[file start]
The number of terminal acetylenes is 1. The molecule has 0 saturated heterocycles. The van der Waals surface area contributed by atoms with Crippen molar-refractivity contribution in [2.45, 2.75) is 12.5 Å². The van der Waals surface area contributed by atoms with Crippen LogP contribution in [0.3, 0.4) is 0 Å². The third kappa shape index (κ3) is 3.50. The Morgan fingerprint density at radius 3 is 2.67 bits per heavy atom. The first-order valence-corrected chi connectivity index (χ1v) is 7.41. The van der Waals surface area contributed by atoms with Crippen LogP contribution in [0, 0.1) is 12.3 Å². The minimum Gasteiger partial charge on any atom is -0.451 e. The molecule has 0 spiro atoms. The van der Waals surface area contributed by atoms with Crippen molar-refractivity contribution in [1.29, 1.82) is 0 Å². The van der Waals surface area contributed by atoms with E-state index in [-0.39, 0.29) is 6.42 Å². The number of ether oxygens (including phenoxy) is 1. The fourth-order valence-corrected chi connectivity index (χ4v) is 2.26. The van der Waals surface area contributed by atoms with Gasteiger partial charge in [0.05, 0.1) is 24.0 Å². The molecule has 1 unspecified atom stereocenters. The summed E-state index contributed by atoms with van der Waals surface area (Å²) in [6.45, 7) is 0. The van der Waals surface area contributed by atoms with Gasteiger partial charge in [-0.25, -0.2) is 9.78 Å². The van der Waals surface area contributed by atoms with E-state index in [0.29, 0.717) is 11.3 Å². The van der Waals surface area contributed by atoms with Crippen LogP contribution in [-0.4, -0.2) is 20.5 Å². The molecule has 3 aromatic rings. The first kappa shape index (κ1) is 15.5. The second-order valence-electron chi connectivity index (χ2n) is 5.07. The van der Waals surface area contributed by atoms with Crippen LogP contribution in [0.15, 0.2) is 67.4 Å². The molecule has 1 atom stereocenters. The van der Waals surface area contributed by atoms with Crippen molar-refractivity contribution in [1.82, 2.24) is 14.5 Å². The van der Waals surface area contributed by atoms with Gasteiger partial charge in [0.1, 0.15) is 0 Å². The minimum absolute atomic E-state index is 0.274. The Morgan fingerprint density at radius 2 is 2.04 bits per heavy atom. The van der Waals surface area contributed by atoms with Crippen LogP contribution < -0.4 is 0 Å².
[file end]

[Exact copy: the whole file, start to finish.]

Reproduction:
The number of terminal acetylenes is 1. The molecule has 0 saturated heterocycles. The van der Waals surface area contributed by atoms with Crippen molar-refractivity contribution in [2.45, 2.75) is 12.5 Å². The van der Waals surface area contributed by atoms with Crippen LogP contribution in [0.3, 0.4) is 0 Å². The third kappa shape index (κ3) is 3.50. The Morgan fingerprint density at radius 3 is 2.67 bits per heavy atom. The first-order valence-corrected chi connectivity index (χ1v) is 7.41. The van der Waals surface area contributed by atoms with Crippen LogP contribution in [0, 0.1) is 12.3 Å². The minimum Gasteiger partial charge on any atom is -0.451 e. The molecule has 0 spiro atoms. The van der Waals surface area contributed by atoms with Crippen molar-refractivity contribution in [1.29, 1.82) is 0 Å². The van der Waals surface area contributed by atoms with E-state index in [-0.39, 0.29) is 6.42 Å². The number of ether oxygens (including phenoxy) is 1. The fourth-order valence-corrected chi connectivity index (χ4v) is 2.26. The van der Waals surface area contributed by atoms with Gasteiger partial charge in [0.05, 0.1) is 24.0 Å². The molecule has 1 unspecified atom stereocenters. The summed E-state index contributed by atoms with van der Waals surface area (Å²) in [6.45, 7) is 0. The van der Waals surface area contributed by atoms with Gasteiger partial charge in [-0.25, -0.2) is 9.78 Å². The van der Waals surface area contributed by atoms with E-state index in [0.29, 0.717) is 11.3 Å². The van der Waals surface area contributed by atoms with Crippen LogP contribution in [-0.4, -0.2) is 20.5 Å². The molecule has 3 aromatic rings. The first kappa shape index (κ1) is 15.5. The second-order valence-electron chi connectivity index (χ2n) is 5.07. The van der Waals surface area contributed by atoms with Crippen LogP contribution in [0.15, 0.2) is 67.4 Å². The molecule has 1 atom stereocenters. The van der Waals surface area contributed by atoms with Crippen molar-refractivity contribution in [1.82, 2.24) is 14.5 Å². The van der Waals surface area contributed by atoms with Gasteiger partial charge in [0.1, 0.15) is 0 Å². The minimum absolute atomic E-state index is 0.274. The Morgan fingerprint density at radius 2 is 2.04 bits per heavy atom. The van der Waals surface area contributed by atoms with Crippen LogP contribution < -0.4 is 0 Å².